How To Sing Opera – Basics and Fundamentals
Have you ever wondered what it would be like to sing opera? Do you find the opera singers majestic and extremely talented? How do they not use microphones when singing?
Opera has been around for a very long time, since the beginning of the 19th century. Pretty impressive considering the fact that pop trends change every five to ten years.
Just like the theatre, it’s nothing but pure art.
Pop singers these days have thousands of thousands of people buying incredibly expensive tickets to their shows.
You can debate how artistic the performances are, but it’s a well-known fact that they are very commercialized.
An opera house doesn’t fit more than a few thousand people. They only use microphones and speakers for an announcement. The actual performance includes nothing, but the singers’ vocal cords, folds, and a few muscles.
If this isn’t impressive, I really don’t know what is.
The fact that you are reading this article means that you’ve also been fascinated by a performance at your local opera house or have seen a movie or a show on the Internet.
Anyways, let’s take a closer look at the exercises opera singers do. This will be a good headstart for anyone who wants to learn how to sing opera.
1) Find a Professional To Lead You
Singing opera is nothing like singing along to your favourite pop song. It’s a lot more intense and demanding. Therefore, you have to be careful.
Finding a professional and taking some singing lessons will be the best bet.
Your vocal coach will help you learn and understand different patterns and modulations of your voice that are used the most in the classical singing.
You can take local classes or sign-up for online lessons over the Internet.
Even though it’s the best and likely the fastest way to learn how to sing opera, it’s going to be pricey. Worth it or not is for you to decide.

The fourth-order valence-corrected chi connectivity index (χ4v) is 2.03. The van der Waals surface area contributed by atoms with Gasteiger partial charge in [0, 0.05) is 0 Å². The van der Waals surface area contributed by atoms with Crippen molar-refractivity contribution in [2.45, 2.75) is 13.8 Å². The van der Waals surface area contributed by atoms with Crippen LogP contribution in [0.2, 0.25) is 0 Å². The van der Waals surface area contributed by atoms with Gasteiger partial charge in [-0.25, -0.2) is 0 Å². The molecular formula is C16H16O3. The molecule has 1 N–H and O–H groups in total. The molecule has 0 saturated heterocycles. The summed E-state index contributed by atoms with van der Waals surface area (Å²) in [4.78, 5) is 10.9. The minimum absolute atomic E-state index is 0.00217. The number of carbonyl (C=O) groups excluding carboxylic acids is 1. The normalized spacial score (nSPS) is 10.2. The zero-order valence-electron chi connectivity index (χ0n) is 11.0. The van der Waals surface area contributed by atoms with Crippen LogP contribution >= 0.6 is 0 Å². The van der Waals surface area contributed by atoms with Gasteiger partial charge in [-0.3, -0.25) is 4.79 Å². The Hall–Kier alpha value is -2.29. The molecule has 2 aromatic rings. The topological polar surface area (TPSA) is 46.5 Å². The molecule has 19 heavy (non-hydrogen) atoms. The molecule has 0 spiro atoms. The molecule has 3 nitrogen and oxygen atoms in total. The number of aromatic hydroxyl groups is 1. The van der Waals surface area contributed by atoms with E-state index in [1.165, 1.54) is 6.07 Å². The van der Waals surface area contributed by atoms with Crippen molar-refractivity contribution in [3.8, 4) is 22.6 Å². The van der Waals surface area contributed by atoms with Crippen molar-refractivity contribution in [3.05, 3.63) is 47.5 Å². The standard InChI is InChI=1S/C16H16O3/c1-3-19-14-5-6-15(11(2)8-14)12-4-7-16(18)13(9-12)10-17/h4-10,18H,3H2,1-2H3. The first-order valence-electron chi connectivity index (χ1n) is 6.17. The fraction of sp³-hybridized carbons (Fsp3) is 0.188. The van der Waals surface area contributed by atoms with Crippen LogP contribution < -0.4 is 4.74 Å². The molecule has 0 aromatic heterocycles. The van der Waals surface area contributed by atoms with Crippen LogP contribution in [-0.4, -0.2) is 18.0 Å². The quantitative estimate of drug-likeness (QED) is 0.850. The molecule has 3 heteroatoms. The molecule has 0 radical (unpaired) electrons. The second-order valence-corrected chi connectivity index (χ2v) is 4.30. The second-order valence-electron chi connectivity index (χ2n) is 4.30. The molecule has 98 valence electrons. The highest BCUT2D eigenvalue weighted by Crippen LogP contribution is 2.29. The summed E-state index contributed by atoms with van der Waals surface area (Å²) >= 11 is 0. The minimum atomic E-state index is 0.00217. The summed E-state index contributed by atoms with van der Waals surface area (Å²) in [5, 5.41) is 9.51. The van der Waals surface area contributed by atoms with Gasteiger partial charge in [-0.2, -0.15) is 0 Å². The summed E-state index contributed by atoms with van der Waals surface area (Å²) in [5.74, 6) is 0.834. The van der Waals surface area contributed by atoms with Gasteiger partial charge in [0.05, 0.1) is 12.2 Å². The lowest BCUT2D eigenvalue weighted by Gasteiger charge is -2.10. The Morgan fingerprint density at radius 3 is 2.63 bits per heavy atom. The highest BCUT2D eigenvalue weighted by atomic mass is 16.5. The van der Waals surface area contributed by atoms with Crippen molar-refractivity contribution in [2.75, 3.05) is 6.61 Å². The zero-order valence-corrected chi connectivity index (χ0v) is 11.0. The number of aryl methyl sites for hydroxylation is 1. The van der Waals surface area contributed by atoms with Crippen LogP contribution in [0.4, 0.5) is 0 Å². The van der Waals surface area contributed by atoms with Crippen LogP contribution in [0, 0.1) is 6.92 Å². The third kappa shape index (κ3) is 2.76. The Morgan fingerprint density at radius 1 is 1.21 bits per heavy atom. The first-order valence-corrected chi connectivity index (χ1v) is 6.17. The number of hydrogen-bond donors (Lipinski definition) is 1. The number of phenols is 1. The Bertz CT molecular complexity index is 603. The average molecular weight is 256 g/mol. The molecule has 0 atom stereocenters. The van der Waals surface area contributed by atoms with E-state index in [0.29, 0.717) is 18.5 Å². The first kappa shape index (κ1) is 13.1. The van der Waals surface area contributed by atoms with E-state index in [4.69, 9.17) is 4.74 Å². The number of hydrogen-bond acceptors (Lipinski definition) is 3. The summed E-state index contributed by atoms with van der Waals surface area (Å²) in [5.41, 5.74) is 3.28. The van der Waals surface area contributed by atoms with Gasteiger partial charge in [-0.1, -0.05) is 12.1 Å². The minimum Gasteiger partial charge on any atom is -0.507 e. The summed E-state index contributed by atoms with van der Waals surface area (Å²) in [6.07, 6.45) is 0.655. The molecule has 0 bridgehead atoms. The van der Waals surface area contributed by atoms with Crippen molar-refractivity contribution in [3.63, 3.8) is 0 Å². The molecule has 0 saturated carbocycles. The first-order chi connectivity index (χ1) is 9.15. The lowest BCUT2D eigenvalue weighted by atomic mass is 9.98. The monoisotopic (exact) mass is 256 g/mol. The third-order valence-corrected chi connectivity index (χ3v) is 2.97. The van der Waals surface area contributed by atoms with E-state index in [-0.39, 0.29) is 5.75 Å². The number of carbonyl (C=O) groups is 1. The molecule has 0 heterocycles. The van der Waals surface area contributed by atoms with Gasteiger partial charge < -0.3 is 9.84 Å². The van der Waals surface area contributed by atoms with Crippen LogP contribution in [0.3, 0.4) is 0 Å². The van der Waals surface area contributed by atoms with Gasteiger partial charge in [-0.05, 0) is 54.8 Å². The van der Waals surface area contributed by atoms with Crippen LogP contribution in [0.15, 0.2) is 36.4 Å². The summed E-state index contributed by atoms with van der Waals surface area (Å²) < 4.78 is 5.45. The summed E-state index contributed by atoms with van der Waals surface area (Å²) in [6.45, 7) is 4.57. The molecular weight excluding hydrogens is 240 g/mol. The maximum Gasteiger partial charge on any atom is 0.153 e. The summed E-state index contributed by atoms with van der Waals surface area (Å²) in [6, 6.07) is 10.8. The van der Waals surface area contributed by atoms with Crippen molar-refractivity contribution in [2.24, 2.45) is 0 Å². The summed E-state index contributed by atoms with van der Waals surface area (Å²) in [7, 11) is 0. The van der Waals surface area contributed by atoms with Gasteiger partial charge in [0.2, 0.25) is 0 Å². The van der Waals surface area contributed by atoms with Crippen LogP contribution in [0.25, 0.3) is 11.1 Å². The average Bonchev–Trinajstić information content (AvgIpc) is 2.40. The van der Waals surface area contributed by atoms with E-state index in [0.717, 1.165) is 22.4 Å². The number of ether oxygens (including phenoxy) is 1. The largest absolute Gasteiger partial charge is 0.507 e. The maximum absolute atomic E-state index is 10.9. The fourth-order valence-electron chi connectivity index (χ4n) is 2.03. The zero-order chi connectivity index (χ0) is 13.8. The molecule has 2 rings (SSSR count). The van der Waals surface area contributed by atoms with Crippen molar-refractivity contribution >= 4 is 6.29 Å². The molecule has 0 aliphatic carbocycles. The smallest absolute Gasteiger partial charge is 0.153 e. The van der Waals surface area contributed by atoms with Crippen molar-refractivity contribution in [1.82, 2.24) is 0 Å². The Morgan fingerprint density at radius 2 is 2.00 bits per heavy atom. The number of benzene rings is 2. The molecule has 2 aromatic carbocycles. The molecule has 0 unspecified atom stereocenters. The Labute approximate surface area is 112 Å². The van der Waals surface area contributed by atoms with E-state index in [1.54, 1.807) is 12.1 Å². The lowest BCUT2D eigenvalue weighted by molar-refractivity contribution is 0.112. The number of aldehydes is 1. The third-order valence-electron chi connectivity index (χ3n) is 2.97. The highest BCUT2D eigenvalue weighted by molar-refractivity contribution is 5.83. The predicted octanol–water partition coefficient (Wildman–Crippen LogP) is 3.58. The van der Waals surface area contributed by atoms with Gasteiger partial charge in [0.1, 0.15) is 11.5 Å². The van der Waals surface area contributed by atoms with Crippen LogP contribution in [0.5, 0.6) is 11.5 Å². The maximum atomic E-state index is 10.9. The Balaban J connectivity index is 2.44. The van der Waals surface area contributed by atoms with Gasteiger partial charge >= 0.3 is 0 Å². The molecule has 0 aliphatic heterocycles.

2) Join a Singing Group In The Neighborhood
As you could’ve guessed already, you will have to reach out to the local theatres, opera houses, community schools, etc. to find out if they offer any singing classes.
If it’s a community college or university club, it may be hard, especially if you don’t live in a big city. However, give it a shot.
Note that if you actually start enjoying it, you can make lifelong friends and get a lot of connections at a club like that. Something like this can turn into your “happy place.”
Another great idea would be going on Facebook and searching for any local singing opportunities.
Some websites even give you the ability to enter your postal code to see what’s going on in your area.
Often you would already need to know at least the basics as no one is going to spoon feed you.
Which moves us to the cheapest but the hardest option to learn how to sing opera…
3) Learning To Sing Opera On Your Own
Obviously, that’s what most of you came to the blog for. Who got money to pay for the instructors? Why would you ever go out there and talk to people when you can just learn over the Internet? I know I am right.
Even learning to sing can be somewhat tricky. How hard do you think it is to sing opera? Well, you definitely have to be up for a challenge.
I) Keep Good Posture
Singing is basically your air coming out of your lungs and trembling your vocal cords with a certain velocity and intensity.
If you don’t keep good posture, you are not getting the best air flow. As a result, you are not getting the best sound.
It’s preferable if you stand, but the same rules apply when you sit.
If you are standing, move your head and shoulders back a little bit. Also don’t forget to keep your feet on the floor flat, which you probably know already.
Basically, your body (every part of it) has to be in the same line.